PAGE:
you're earning circ 600k when you start, where will that figure be by the time you're 35? Depends on you but this is one of the few industries where getting regular 7-8 figure pay days is definitely doable and you have a colossal advantage by getting this internship so young.

2mo
FlyingBoat, what's your opinion? Comment below:

Not accurate, over-optimistic about Jane Street earning prospect.

Prop trading is an area where salary don't have stable increase as your experience goes up.

ibanking, on the other hand, has stable increase in salary over years. VP level is stable 700k, MD level is stable 1-2 million, not to mention buyside which give people 1-10 millions of carry.

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  • Intern in HF - EquityHedge
2mo

That's why I said it depends on them and their ability. 1-2 million when you're in your 30s and have given up years of your life doing simple work is ok, but JS gives you the opportunity to make much more.

i said opportunity; people in this forum are seriously risk averse. OP shouldn't be. PE is also incredibly boring and the comp only gets decent when you're old as shit.

take risks if you want it all.

  • Intern in Consulting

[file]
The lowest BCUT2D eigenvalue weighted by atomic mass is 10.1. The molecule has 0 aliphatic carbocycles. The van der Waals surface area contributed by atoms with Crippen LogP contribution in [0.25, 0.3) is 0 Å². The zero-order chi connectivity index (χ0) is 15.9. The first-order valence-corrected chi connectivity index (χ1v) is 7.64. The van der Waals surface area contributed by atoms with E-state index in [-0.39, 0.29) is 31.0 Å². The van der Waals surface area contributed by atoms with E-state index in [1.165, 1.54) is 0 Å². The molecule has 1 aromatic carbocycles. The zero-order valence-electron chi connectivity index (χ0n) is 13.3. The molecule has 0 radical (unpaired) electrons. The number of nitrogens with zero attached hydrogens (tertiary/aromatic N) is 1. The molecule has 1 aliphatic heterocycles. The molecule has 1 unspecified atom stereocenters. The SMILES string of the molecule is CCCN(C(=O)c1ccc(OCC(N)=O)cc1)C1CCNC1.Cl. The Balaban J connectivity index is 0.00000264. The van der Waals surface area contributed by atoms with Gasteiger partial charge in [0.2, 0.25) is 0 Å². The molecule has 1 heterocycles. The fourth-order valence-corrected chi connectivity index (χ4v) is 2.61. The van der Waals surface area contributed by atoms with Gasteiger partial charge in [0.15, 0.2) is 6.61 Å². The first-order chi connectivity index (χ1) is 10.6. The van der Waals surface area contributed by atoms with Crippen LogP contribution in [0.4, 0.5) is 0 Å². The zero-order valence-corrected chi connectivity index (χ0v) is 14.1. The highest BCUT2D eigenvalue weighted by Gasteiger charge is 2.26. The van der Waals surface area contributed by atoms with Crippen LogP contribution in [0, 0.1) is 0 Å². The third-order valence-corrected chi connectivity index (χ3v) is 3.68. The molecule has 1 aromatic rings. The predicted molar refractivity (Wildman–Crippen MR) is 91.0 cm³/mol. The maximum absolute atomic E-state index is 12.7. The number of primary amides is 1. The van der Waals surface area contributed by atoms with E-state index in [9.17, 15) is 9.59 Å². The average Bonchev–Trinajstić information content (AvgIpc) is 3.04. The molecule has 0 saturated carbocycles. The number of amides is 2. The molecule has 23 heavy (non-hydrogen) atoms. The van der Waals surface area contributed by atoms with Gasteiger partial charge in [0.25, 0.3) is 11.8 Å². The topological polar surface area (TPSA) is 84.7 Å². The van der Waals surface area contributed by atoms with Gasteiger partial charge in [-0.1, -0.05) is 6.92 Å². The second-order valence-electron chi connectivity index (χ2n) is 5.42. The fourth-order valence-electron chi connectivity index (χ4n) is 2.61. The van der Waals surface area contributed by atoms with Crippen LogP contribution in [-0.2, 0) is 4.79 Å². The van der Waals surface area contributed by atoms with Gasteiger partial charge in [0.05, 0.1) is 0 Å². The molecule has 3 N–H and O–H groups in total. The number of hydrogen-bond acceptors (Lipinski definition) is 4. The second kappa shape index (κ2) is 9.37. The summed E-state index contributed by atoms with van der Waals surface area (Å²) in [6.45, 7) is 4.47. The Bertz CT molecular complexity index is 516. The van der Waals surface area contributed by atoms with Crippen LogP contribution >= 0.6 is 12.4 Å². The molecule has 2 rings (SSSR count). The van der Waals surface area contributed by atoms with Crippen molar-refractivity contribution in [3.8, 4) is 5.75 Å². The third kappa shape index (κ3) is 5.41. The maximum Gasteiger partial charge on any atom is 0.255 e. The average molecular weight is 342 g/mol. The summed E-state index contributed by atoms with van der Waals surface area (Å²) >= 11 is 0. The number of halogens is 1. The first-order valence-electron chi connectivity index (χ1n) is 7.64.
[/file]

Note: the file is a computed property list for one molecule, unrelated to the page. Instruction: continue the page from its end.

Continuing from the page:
2mo

Yeah this is accurate. JS pays way more out of undergrad because they hire people with actual hard quantitative/coding skills whereas IB/PE hires anyone and trains them up. People look at JS comp and think it scales like IB but this isn't the case. The top fundamental HFs usually make more than the top quant shops. Obviously JS is still a top way to make a ton of money but its not like its a level above the PE/HF route.

  • Trader in PropTrad
2mo

JS has a more relaxed culture compared to some of the other Quant shops but still maintains a top reputation in the industry and extraordinarily higher pay than Centerview. As a CS major myself and Quant Trader who did a summer in IB I felt like QT was significantly more aligned with my interests and academic backgrounds compared to banking, so I would do some soul searching and think about what you want to actually be doing for 10+ hours of your life every day. If you have a passion for markets and solving complex problems then I'd go with QT, but if you want something more traditional finance and people oriented then IB may be the route for you. Also if you do QT you can go to FAANG afterwards but will be tougher to do the other way around unless you want to be a quant dev.

2mo
ConfusedGuru, what's your opinion? Comment below:

Damn...if this is a real post, congrats dude, that's extremely impressive.

IMO, this is a no-brainer decision...take Jane Street and run. That shit will literally set you up for life. I'm talking making 7 figures in just a couple of years and work-life-balance is much better than at those other 2 places.

Also, since we are on WSO "prestige" should be taken into consideration and quant traders at Jane Street are viewed as some of the best, although you won't have that much layman prestige, but who cares about that tbh. 

Edit: wanna give a quick shout-out to the guy that went ahead and just downvoted about 10 of my comments across random topics/threads, thanks buddy